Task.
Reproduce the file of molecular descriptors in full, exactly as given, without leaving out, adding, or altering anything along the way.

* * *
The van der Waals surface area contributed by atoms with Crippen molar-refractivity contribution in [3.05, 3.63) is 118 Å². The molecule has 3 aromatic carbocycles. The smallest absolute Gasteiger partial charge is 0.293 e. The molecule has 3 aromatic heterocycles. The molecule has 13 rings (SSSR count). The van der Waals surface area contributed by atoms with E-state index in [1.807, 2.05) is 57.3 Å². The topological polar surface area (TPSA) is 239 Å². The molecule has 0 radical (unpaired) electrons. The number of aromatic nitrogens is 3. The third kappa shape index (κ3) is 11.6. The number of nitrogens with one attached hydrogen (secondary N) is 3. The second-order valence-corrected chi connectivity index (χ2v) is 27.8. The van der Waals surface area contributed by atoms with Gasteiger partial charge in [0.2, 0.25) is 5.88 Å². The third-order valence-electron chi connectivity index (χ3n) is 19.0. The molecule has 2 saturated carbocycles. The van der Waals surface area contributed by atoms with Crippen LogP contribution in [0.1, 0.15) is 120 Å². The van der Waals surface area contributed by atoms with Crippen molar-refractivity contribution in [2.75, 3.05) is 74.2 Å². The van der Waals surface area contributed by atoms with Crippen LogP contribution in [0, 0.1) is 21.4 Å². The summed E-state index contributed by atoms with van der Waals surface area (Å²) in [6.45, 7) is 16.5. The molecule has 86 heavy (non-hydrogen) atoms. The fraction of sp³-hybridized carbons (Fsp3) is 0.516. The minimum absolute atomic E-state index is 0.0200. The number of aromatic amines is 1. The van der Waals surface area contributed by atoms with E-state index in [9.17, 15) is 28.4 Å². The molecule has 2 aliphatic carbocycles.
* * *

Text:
The van der Waals surface area contributed by atoms with Crippen molar-refractivity contribution in [3.05, 3.63) is 118 Å². The molecule has 3 aromatic carbocycles. The smallest absolute Gasteiger partial charge is 0.293 e. The molecule has 3 aromatic heterocycles. The molecule has 13 rings (SSSR count). The van der Waals surface area contributed by atoms with E-state index in [1.807, 2.05) is 57.3 Å². The topological polar surface area (TPSA) is 239 Å². The molecule has 0 radical (unpaired) electrons. The number of aromatic nitrogens is 3. The third kappa shape index (κ3) is 11.6. The number of nitrogens with one attached hydrogen (secondary N) is 3. The second-order valence-corrected chi connectivity index (χ2v) is 27.8. The van der Waals surface area contributed by atoms with Gasteiger partial charge in [0.2, 0.25) is 5.88 Å². The third-order valence-electron chi connectivity index (χ3n) is 19.0. The molecule has 2 saturated carbocycles. The van der Waals surface area contributed by atoms with Crippen LogP contribution in [0.1, 0.15) is 120 Å². The van der Waals surface area contributed by atoms with Crippen molar-refractivity contribution in [2.75, 3.05) is 74.2 Å². The van der Waals surface area contributed by atoms with Crippen LogP contribution in [0, 0.1) is 21.4 Å². The summed E-state index contributed by atoms with van der Waals surface area (Å²) in [6.45, 7) is 16.5. The molecule has 86 heavy (non-hydrogen) atoms. The fraction of sp³-hybridized carbons (Fsp3) is 0.516. The minimum absolute atomic E-state index is 0.0200. The number of aromatic amines is 1. The van der Waals surface area contributed by atoms with E-state index in [9.17, 15) is 28.4 Å². The molecule has 2 aliphatic carbocycles.